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April 2021, Week 2


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Carol Vernallis <[log in to unmask]>
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Film and TV Studies Discussion List <[log in to unmask]>
Mon, 12 Apr 2021 15:09:51 -0700
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Carol Vernallis, Holly Rogers and Lisa Perrott are happy to announce the
third book in our Bloomsbury series, *New Approaches to Sound, Music and
. (

In* Resonant Matter
*Lutz Koepnick considers contemporary sound and installation art as a
unique laboratory of hospitality amid inhospitable times. Inspired by
Ragnar Kjartansson's nine-channel video installation *The Visitors *(2012),
the book explores resonance-the ability of objects to be affected by the
vibrations of other objects-as a model of art's fleeting promise to make us
coexist with things strange and other. In a series of nuanced readings,
Koepnick follows the echoes of distant, unexpected, and unheard sounds in
twenty-first century art to reflect on the attachments we pursue to sustain
our lives and the walls we need to tear down to secure possible futures.
The book's nine chapters approach *The Visitors *from ever-different
conceptual angles while bringing it into dialogue with the work of other
artists and musicians such as Lawrence Abu Hamdan, Guillermo Galindo,
Mischa Kuball, Philipp Lachenmann, Alvien Lucier, Teresa Margolles, Carsten
Nicolai, Camille Norment, Susan Philipsz, David Rothenberg, Juliana
Snapper, and Tanya Tagaq. With this book, Koepnick situates resonance as a
vital concept of contemporary art criticism and sound studies. His analysis
encourages us not only to expand our understanding of the role of sound in
art, of sound art, but to attune our critical encounter with art to art's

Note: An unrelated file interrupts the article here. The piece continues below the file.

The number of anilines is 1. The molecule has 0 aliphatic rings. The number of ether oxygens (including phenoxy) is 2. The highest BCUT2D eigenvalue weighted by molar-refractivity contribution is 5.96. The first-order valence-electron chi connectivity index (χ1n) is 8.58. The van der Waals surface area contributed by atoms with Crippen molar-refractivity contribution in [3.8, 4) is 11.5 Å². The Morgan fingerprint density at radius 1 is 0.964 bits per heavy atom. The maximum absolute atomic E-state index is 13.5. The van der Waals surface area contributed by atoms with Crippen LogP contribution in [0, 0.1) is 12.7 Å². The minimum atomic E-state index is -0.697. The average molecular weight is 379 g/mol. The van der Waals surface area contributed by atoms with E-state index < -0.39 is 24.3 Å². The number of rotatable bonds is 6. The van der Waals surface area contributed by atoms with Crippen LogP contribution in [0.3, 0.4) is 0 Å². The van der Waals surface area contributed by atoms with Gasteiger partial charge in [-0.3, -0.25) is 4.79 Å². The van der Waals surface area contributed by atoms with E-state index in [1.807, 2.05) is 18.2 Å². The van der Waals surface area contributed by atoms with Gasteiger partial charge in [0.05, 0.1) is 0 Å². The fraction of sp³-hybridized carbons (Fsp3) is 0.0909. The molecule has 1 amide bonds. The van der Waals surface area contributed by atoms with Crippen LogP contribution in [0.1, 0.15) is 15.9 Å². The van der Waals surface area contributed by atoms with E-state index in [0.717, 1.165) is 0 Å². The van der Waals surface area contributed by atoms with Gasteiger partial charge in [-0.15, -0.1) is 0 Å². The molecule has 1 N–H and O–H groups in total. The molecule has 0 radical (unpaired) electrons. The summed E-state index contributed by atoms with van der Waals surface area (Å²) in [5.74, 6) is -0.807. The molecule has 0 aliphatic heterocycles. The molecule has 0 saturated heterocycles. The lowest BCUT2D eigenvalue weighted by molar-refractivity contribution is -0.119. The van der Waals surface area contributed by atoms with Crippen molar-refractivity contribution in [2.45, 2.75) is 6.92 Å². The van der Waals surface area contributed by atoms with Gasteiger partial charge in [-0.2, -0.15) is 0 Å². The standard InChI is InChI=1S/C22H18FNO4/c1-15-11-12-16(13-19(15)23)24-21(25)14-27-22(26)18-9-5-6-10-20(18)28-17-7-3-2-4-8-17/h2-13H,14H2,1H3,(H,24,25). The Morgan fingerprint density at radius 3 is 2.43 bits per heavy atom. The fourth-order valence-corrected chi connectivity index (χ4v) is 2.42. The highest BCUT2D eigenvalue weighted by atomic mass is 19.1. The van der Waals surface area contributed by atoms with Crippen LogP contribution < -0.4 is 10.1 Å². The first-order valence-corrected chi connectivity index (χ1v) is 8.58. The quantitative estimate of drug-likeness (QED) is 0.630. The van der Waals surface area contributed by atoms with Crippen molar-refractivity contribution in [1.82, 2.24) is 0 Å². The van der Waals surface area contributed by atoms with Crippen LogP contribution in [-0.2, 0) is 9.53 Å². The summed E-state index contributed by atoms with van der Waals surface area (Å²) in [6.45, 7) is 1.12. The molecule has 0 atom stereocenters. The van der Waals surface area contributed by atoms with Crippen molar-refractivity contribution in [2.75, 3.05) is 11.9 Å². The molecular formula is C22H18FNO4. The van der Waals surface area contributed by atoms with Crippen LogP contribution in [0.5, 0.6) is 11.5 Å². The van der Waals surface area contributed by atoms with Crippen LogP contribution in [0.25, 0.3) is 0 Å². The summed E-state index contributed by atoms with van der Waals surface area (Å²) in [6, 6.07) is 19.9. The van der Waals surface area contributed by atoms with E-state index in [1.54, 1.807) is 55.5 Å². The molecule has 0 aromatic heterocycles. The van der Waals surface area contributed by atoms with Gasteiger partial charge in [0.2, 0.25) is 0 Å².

own resonant thinking.


We’d like to share that Bloomsbury is offering 10-20% off book titles.
Please feel free to send Holly, Lisa, or me proposals for manuscripts and
collected volumes. Below are descriptions of the first two books in our
series. We hope you’ll check them out.

*Transmedia Directors: Artistry, Industry and New Audiovisual Aesthetics*
edited by Carol, Holly and Lisa, focuses on artist-practitioners who work
across media, platforms and disciplines, including film, television, music
video, commercials and the internet. Working in the age of media
convergence, today's impresarios project a distinctive style that points
toward a new contemporary aesthetics. The media they engage with enrich
their practices – through film and television (with its potential for
world-building and sense of the past and future), music video (with its
audiovisual aesthetics and rhythm), commercials (with their ability to
project a message quickly) and the internet (with its refreshed concepts of
audience and participation), to larger forms like restaurants and amusement
parks (with their materiality alongside today's digital aesthetics). These
directors encourage us to reassess concepts of authorship, assemblage,
transmedia, audiovisual aesthetics and world-building.

Transmedia Directors weaves together insights about artist-practitioners'
collaborative processes as well as strategies for composition,
representation, subversion and resistance. Directors and practitioners
discussed include Wes Anderson, Michael Bay, Sofia Coppola, David Fincher,
Barry Jenkins, Bong Joon-ho, David Lynch and Lars von Trier; musicians and
music-video/film directors David Bowie, Jess Cope, Dave Meyers, Emil Nava,
Sigur Rós, and Floria Sigismondi; and Instagram impresario Jay Versace.

In *Dangerous Mediations: Pop Music in a Philippine Prison Video*
Áine Mangaoang explores the 2007 event when an unlikely troupe of 1500
Filipino prisoners became Internet celebrities for their YouTube video of
Michael Jackson's ground-breaking hit 'Thriller.' Taking this spectacular
dance as a point of departure, Dangerous Mediations explores the
disquieting development of prisoners performing punishment to a global,
online audience. Combining analysis of this YouTube video with first-hand
experiences from fieldwork in the Philippine prison, Áine Mangaoang
investigates a wide range of interlocking contexts surrounding this
user-generated text to reveal how places of punishment can be transformed
into spaces of spectacular entertainment, leisure, and penal tourism.

Screen-L is sponsored by the College of Communication and Information Sciences,
the University of Alabama: